If all goes well, then at 3:00 p.m. EST time today NASA’s Mars 2020 mission will land on Mars. The target location for touchdown is the 30-mile diameter Jezero Crater. Jezero Crater was chosen because it once was flooded with water, and there is evidence of clays present in the soil from this flooding. Planetary scientists think that if life once existed on Mars, evidence of that life might still reside in those clays. The Mars 2020 mission has two components. The Perseverance rover carries a suite of instruments to measure properties of the Martian surface and to look for traces of ice and any biological signatures in the soil. Perseverance will take rock core and soil samples from various locations in Jezero Crater. The most promising samples will be stored for possible retrieval during a subsequent mission that will return them to earth.
While most scientific attention will be dedicated to Perseverance, the public is sure to be more fascinated with Ingenuity. Ingenuity is a small helicopter that will make several short flights near the landing site. The purpose of Ingenuity is to test the feasibility of exploring the Martian surface from low altitude drones on future missions. If the tests prove successful, then it is likely that in the years ahead many missions to Mars will include more sophisticated drones.
The two other missions to Mars this year arrived at the Red Planet last week. The first to launch and reach Martian orbit was the United Arab Emirates Space Agency’s Hope. Hope is an orbiter dedicated to detailed study of daily and seasonal Martian weather cycles. Some are calling Hope the first true Martian weather satellite. The second to launch and arrive was China’s Tianwen-1. Tianwen-1 will orbit Mars for two months to survey the intended target of its lander. The lander is scheduled to deploy on the Martian surface in May. The lander includes a rover, making China the second country to send a rover to Mars. The orbiter will act as a relay for the rover, but it will continue to study Mars. Tianwen-1 is focused on studying the geology of Mars.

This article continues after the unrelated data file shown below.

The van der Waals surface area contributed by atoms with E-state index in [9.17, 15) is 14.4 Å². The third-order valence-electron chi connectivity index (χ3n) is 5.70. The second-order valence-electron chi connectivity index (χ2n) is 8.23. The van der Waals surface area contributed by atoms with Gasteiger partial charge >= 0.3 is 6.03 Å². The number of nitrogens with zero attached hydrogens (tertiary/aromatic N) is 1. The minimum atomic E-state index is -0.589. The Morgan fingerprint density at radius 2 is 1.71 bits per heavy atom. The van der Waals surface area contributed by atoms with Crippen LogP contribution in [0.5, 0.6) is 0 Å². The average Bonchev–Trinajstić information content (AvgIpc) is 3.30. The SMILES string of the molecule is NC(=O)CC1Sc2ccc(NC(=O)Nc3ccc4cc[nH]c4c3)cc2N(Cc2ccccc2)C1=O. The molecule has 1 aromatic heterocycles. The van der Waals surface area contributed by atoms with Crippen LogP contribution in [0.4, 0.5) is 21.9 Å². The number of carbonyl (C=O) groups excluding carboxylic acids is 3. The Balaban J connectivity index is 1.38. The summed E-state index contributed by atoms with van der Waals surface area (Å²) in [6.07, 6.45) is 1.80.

You may wonder why all three missions arrived about the same time. Mars is well positioned to send missions to it every 26 months. All three spacecraft were launched last summer, and it took more than six months to make the trek. The next launch window for Mars is late next year.
The evolutionary worldview requires that life not be unique to the earth. Otherwise, the earth would be very special, which suggests creation.
What will these missions find? These things are impossible to predict. However, let me offer my broad prediction. First, why all the attention to Mars? More than any planet in the solar system, the surface of Mars resembles the earth’s surface. While the thin atmosphere and cold temperatures of Mars are hostile to life today, there is good evidence that Mars once was wetter and warmer than it is today. Hence, more than any place in the solar system, Mars holds the most promise for life, if not now, perhaps in the distant past. The evolutionary worldview requires that life not be unique to the earth. Otherwise, the earth would be very special, which suggests creation. Therefore, the hope is that eventually we will find evidence that life, even primitive life, once existed on Mars. However, special creation leads to the conclusion that life is unique in many ways, but especially in the one place in the universe where there is life. Hence, I expect all tests for the existence of life on Mars to be negative.